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Tuesday 25 September 2018

Want a healthier heart? Eat a steak

I'm a cardiologist — and I encourage patients to eat red meat.

This advice defies conventional wisdom. For decades, nutritionists and physicians have urged people to limit consumption of red meat and other fatty foods, which were thought to cause heart disease.

But new studies debunk this conventional wisdom. Indeed, it now looks like low-quality carbohydrates — not saturated fats — are driving America's heart disease epidemic. It's time to stop demonizing steak.

The medical community frowns upon the kinds of saturated fats found in meat, dairy and coconut oil. The American Heart Association recommends avoiding red meat — and if people insist on eating it, they should “select the leanest cuts available.” Federal nutritional guidelines suggest that less than 10 percent of one's daily calories come from saturated fats, while the AHA recommends even less.

These recommendations have never been supported by rigorous research. The idea that saturated fats cause heart disease stems from decades-old observational studies. Researchers asked participants to complete lengthy questionnaires about their eating habits and then tracked their health over time.

Researchers noticed that people who ate lots of saturated fats were more likely to contract heart disease. They concluded that meat and dairy were the root of all our chronic diseases, especially heart disease. Yet subsequent researchers found that in many cases, scientists cherry-picked data to support that conclusion.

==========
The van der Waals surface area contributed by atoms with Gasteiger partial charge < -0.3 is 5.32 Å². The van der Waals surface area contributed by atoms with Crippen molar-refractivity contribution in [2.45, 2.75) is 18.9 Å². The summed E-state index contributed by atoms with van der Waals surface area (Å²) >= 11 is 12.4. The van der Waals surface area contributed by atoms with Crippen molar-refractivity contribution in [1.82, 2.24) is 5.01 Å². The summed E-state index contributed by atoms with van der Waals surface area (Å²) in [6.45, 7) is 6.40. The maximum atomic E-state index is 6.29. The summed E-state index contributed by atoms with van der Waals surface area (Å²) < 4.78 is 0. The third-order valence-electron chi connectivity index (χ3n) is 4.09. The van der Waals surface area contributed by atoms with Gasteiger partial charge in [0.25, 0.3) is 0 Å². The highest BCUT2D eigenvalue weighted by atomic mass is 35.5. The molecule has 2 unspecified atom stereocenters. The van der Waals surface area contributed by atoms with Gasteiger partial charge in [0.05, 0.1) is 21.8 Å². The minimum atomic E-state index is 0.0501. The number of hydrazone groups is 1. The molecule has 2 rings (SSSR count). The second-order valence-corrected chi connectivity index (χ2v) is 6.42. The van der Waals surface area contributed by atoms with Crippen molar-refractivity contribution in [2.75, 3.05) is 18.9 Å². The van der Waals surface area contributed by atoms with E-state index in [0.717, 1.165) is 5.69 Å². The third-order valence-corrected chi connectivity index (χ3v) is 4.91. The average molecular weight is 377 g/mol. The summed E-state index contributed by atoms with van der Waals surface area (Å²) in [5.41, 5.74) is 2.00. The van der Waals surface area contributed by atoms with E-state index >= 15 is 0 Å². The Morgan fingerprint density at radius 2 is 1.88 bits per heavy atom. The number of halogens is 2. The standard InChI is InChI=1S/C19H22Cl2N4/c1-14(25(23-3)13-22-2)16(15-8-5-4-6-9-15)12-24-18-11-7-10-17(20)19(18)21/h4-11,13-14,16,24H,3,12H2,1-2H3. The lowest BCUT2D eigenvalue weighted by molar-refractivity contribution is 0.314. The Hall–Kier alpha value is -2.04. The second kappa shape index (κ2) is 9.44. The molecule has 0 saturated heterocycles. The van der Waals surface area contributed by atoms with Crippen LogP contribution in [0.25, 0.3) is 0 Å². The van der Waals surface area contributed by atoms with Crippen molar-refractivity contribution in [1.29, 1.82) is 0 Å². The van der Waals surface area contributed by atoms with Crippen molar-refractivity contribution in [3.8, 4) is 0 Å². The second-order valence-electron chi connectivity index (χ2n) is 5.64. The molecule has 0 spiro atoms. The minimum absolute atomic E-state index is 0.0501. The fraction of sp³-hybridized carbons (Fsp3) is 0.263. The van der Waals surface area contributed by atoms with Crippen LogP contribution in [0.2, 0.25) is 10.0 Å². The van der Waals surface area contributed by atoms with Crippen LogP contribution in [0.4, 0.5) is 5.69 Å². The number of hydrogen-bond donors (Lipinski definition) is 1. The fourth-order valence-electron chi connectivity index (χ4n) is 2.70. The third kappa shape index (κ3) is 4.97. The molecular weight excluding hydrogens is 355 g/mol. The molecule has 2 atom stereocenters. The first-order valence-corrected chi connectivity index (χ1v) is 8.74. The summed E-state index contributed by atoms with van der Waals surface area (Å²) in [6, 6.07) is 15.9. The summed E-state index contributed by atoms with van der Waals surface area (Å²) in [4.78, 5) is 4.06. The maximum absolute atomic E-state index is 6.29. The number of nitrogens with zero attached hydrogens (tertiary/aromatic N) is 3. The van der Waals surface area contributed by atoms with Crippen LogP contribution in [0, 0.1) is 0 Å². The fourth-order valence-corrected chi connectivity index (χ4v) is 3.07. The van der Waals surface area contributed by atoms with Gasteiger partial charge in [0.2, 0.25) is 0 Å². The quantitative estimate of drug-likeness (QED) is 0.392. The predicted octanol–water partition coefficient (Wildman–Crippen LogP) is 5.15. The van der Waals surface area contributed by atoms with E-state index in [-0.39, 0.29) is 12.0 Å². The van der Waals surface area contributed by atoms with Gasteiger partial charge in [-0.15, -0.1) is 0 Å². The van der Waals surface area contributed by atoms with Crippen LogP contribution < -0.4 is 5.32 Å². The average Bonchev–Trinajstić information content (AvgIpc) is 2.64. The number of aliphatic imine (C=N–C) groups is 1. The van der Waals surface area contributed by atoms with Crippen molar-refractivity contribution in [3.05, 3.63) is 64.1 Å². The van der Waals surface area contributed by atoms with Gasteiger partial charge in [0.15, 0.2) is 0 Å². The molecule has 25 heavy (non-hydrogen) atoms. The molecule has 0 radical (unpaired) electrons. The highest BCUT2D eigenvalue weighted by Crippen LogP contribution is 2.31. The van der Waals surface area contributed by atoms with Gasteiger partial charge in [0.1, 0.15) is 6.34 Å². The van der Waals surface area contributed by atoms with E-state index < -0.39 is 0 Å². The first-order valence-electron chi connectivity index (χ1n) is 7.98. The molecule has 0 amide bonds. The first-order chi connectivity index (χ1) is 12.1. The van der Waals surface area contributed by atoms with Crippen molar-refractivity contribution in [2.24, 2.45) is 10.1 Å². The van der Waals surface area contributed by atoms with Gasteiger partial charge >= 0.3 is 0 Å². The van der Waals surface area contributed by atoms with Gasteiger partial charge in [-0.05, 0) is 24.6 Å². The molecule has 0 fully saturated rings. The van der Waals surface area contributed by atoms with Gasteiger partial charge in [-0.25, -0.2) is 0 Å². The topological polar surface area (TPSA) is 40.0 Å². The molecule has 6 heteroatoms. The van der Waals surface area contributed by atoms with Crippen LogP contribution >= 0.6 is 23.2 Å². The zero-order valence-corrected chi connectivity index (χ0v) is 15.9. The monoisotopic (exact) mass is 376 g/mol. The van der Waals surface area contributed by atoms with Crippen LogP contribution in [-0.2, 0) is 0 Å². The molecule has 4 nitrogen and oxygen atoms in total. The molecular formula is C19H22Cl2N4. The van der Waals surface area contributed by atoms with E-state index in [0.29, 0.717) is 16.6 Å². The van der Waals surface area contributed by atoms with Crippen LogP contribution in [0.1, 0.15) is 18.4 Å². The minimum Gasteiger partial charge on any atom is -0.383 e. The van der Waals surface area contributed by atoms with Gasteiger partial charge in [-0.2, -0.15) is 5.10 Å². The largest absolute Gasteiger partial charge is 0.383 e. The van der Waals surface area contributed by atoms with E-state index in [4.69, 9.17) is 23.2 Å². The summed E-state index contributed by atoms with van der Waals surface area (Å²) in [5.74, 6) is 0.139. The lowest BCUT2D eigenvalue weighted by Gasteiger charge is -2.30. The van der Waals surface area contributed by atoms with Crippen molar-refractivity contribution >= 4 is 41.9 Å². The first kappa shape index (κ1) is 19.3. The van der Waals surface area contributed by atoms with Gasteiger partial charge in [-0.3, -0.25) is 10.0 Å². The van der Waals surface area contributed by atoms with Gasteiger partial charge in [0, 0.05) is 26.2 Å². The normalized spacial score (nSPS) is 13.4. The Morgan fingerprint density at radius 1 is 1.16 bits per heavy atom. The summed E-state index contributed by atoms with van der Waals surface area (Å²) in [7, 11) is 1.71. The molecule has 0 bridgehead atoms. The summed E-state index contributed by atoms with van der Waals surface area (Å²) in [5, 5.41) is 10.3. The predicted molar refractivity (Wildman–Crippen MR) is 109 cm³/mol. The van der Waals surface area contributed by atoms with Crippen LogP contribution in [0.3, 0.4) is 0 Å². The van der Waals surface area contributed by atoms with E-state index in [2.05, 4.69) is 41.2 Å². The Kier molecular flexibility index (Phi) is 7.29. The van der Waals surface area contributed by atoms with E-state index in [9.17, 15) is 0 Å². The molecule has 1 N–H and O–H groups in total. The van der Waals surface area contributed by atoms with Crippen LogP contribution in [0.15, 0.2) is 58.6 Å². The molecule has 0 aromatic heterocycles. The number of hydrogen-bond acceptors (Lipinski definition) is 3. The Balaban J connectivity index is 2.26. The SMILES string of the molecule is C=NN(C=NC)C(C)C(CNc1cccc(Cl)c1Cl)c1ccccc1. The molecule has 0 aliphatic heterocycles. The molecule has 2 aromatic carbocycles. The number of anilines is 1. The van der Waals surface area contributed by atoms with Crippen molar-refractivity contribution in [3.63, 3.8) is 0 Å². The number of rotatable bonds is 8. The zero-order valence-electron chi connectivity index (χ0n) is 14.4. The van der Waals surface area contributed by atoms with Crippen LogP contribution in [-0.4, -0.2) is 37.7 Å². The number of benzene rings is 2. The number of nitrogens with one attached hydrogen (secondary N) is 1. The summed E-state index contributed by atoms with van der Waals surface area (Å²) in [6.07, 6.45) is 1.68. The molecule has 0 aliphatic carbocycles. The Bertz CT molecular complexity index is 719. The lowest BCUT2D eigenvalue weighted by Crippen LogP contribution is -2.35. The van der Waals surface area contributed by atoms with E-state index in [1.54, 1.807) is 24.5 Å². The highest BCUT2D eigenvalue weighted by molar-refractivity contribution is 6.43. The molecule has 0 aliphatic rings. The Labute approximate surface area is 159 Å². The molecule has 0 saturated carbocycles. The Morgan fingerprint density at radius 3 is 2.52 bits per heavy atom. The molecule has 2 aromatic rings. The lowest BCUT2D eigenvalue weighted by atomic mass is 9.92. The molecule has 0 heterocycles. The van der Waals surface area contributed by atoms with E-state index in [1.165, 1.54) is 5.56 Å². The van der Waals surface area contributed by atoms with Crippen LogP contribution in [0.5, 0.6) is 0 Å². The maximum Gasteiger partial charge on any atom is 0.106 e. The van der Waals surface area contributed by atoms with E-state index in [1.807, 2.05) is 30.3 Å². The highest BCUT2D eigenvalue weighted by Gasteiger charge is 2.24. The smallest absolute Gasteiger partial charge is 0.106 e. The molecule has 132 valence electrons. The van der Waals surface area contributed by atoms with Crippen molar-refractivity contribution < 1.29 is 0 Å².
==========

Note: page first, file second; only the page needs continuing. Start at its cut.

More importantly, these kinds of observational claims are weak science. In 2011, a comprehensive analysis of 52 separate claims made in observational studies concluded that none — that's right, zero — could be confirmed in a clinical trial — a more rigorous type of science.

Observational studies can only show correlation, not prove causation. Vegetarians, for example, have lower rates of heart disease. Is this due to their meatless diet? Or because they smoke less and exercise more regularly than people who eat large amounts of meat? Observational studies cannot sort out these kinds of issues.

In recent years, numerous teams of researchers worldwide have reviewed all the data on saturated fats — and concluded that these fats do not have any effect on cardiovascular mortality.

A recent, comprehensive review of two dozen high-quality studies conducted by Purdue University researchers found no link between red meat intake and any negative cardiovascular outcome. In a separate 2014 analysis that examined 72 different observational and clinical trials involving more than 650,000 people, the lead researcher concluded that “[I]t’s not saturated fat that we should worry about.

So what should we worry about? Carbohydrates.